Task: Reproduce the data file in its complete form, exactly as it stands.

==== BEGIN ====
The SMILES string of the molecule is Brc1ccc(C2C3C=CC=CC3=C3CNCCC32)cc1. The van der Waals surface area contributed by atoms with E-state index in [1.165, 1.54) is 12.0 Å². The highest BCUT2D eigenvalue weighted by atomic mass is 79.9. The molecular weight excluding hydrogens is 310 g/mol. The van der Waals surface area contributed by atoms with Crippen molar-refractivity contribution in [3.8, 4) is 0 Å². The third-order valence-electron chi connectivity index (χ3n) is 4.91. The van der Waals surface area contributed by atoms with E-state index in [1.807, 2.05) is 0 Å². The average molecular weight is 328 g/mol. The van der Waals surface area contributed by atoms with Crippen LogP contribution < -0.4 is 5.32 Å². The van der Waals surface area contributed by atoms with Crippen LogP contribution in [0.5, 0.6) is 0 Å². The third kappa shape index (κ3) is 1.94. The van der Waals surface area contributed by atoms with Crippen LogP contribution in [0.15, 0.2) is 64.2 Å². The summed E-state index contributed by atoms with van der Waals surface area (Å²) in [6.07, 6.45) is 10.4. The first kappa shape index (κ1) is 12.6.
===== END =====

The SMILES string of the molecule is Brc1ccc(C2C3C=CC=CC3=C3CNCCC32)cc1. The van der Waals surface area contributed by atoms with E-state index in [1.165, 1.54) is 12.0 Å². The highest BCUT2D eigenvalue weighted by atomic mass is 79.9. The molecular weight excluding hydrogens is 310 g/mol. The van der Waals surface area contributed by atoms with Crippen molar-refractivity contribution in [3.8, 4) is 0 Å². The third-order valence-electron chi connectivity index (χ3n) is 4.91. The van der Waals surface area contributed by atoms with E-state index in [1.807, 2.05) is 0 Å². The average molecular weight is 328 g/mol. The van der Waals surface area contributed by atoms with Crippen LogP contribution < -0.4 is 5.32 Å². The van der Waals surface area contributed by atoms with Crippen LogP contribution in [0.5, 0.6) is 0 Å². The third kappa shape index (κ3) is 1.94. The van der Waals surface area contributed by atoms with Crippen LogP contribution in [0.15, 0.2) is 64.2 Å². The summed E-state index contributed by atoms with van der Waals surface area (Å²) in [6.07, 6.45) is 10.4. The first kappa shape index (κ1) is 12.6.